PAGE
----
In less than two weeks I’ll be joining friends at Capitolfest in Rome, New York. Sitting in a darkened 1928 movie palace – listening to the sounds of a Möller organ – watching silent and early talking pictures I’ve never seen – that’s what memorable weekends are made of.
This year’s Capitolfest is the event’s 15th incarnation and my fifth immersion into cinema the way it was meant to be. Before I get to this year’s festival, however, I thought I’d share highlights from previous years. This is my fifth Capitolfestiversary after all…
The schedule for Capitolfest 15, which runs from August 11 through the 13, is available here. So far movies span from about 1918 through the mid-1930s. As always Capitolfest programmers plan on a full dose of original, classic presentations of film shorts – including a new restoration of Laurel & Hardy’s The Battle of the Century (1927) – newsreels and features with live organ accompaniment on one of the few surviving fully working Möller organs.
Every year I arrive in Rome with an open mind and Capitolfest fills it with treasures. This year I expect much of the same since Fay Wray is the featured star and I’ve seen only a handful of her movies. I’m probably partially responsible for what Wray wrote to King Kong in her autobiography, On the Other Hand: A Life Story, ”I admire you because you made only one film and that became famous, whereas I made 75 or 80 and only the one I made with you became really famous.” Clearly it’s my loss. When Wray made King Kong she was 26 years old and had been working in movies for a decade. She appeared in 11 movies in 1933 alone, which is really something. Thankfully I’m getting the opportunity to correct this oversight in Rome.
Aside from the various Fay Wray vehicles on tap this year there are two movies I am particularly excited about. The first is John W. Considine Jr.’s Disorderly Conduct (1932), a rare Fox pre-code starring Spencer Tracy, Sally Ellers, El Brendel, Dickie Moore, Ralph Bellamy and a host of other classic greats. The second is George Abbott’s The Sea God (1930) starring Richard Arlen, Eugene Pallett and Miss Wray. It’s been my experience that anything featuring Eugene Pallette is worth the price of admission.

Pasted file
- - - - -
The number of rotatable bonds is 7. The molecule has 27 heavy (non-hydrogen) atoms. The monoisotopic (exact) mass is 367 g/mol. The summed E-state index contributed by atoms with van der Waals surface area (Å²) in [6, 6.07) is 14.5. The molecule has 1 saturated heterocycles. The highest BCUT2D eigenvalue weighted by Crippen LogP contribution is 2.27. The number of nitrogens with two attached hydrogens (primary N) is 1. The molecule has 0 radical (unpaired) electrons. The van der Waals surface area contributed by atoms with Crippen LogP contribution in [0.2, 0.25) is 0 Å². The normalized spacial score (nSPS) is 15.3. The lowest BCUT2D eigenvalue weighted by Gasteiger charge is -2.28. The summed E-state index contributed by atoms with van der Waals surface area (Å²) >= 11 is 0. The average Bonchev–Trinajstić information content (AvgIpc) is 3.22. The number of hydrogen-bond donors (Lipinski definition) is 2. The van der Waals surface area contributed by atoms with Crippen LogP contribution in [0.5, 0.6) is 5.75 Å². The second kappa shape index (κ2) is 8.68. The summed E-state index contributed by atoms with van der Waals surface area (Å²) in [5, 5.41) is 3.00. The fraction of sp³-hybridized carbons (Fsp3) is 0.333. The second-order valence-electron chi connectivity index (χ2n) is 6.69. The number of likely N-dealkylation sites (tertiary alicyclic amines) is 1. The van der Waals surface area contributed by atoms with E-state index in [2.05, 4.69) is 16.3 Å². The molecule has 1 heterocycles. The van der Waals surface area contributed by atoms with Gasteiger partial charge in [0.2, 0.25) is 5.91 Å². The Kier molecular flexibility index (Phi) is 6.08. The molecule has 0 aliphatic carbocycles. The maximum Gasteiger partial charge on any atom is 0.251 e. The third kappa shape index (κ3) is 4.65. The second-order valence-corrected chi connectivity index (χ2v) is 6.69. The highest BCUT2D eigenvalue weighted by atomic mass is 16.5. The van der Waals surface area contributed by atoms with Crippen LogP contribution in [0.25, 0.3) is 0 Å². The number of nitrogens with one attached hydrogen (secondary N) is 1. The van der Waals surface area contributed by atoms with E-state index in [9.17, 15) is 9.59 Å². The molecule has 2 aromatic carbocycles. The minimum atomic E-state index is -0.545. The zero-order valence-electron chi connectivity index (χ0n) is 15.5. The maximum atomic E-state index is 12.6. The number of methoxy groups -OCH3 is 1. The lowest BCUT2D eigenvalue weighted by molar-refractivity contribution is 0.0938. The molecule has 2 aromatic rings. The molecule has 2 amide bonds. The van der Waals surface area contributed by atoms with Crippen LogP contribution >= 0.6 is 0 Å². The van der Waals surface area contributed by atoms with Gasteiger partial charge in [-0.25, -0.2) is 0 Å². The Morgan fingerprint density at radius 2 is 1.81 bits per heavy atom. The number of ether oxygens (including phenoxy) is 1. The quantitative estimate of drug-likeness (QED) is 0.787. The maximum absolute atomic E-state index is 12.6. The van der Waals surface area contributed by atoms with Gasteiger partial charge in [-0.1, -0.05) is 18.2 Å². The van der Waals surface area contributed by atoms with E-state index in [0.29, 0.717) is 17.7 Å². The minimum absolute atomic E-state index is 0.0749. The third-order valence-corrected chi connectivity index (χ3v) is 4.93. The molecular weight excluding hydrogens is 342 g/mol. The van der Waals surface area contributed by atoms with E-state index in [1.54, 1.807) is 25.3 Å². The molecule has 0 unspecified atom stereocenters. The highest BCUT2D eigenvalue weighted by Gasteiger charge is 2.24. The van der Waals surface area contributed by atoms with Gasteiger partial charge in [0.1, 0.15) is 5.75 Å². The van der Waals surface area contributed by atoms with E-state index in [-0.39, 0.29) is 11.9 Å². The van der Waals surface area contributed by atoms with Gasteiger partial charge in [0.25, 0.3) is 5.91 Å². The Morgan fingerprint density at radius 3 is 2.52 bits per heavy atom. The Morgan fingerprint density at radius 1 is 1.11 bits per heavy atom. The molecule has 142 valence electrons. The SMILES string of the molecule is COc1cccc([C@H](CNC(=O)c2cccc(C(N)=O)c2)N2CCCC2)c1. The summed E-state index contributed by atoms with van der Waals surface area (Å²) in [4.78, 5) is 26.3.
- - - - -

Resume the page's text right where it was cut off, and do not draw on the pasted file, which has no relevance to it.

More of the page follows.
Also worthy of note is that the Capitolfest experience now also includes additional screenings at the Cinema Capitol, a digital sister cinema next door to the historic main attraction. And then there’s the dealer’s room, which means you should probably have some extra cash at hand for books and posters and whatever else tickles your classic fancy.
There’s still plenty of time to get tickets to this year’s Capitolfest. Believe me, it’s well worth the money even if you miss the “early bird” registration prices, which end today.
I’ve been covering Capitolfest on this blog and across social media – via @CitizenScreen and Citizen Screen on Twitter and Facebook respectively – since I first stepped foot in Rome five years ago. As such I don’t think it’s necessary for me to state – yet again – why all classics fans should be visiting Rome, NY every August. Instead, I’ll end this post celebrating the fifth anniversary of my discovering this gem – or the gem discovering me – with the words of other Capitolfest attendees…